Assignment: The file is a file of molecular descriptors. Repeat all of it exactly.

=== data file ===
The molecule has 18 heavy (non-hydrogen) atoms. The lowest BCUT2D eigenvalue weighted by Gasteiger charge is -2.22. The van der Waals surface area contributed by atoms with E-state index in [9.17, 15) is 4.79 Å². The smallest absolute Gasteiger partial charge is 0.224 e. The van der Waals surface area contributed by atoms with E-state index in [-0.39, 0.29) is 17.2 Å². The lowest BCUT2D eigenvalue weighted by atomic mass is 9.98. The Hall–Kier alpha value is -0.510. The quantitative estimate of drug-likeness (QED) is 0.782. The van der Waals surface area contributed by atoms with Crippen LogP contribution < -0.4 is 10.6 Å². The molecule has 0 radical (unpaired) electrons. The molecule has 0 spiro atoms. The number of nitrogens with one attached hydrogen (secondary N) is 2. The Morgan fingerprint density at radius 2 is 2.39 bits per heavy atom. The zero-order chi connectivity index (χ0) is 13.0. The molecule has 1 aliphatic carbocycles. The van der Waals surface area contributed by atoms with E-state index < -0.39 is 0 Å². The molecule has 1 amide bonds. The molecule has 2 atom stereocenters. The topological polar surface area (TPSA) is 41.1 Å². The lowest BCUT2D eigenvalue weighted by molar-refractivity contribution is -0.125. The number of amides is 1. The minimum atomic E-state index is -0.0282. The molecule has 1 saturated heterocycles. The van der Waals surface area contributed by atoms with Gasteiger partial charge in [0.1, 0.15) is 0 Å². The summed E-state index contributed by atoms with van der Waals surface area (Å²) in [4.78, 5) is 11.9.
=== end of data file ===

The molecule has 18 heavy (non-hydrogen) atoms. The lowest BCUT2D eigenvalue weighted by Gasteiger charge is -2.22. The van der Waals surface area contributed by atoms with E-state index in [9.17, 15) is 4.79 Å². The smallest absolute Gasteiger partial charge is 0.224 e. The van der Waals surface area contributed by atoms with E-state index in [-0.39, 0.29) is 17.2 Å². The lowest BCUT2D eigenvalue weighted by atomic mass is 9.98. The Hall–Kier alpha value is -0.510. The quantitative estimate of drug-likeness (QED) is 0.782. The van der Waals surface area contributed by atoms with Crippen LogP contribution < -0.4 is 10.6 Å². The molecule has 0 radical (unpaired) electrons. The molecule has 0 spiro atoms. The number of nitrogens with one attached hydrogen (secondary N) is 2. The Morgan fingerprint density at radius 2 is 2.39 bits per heavy atom. The zero-order chi connectivity index (χ0) is 13.0. The molecule has 1 aliphatic carbocycles. The van der Waals surface area contributed by atoms with E-state index < -0.39 is 0 Å². The molecule has 1 amide bonds. The molecule has 2 atom stereocenters. The topological polar surface area (TPSA) is 41.1 Å². The lowest BCUT2D eigenvalue weighted by molar-refractivity contribution is -0.125. The number of amides is 1. The minimum atomic E-state index is -0.0282. The molecule has 1 saturated heterocycles. The van der Waals surface area contributed by atoms with Gasteiger partial charge in [0.1, 0.15) is 0 Å². The summed E-state index contributed by atoms with van der Waals surface area (Å²) in [4.78, 5) is 11.9.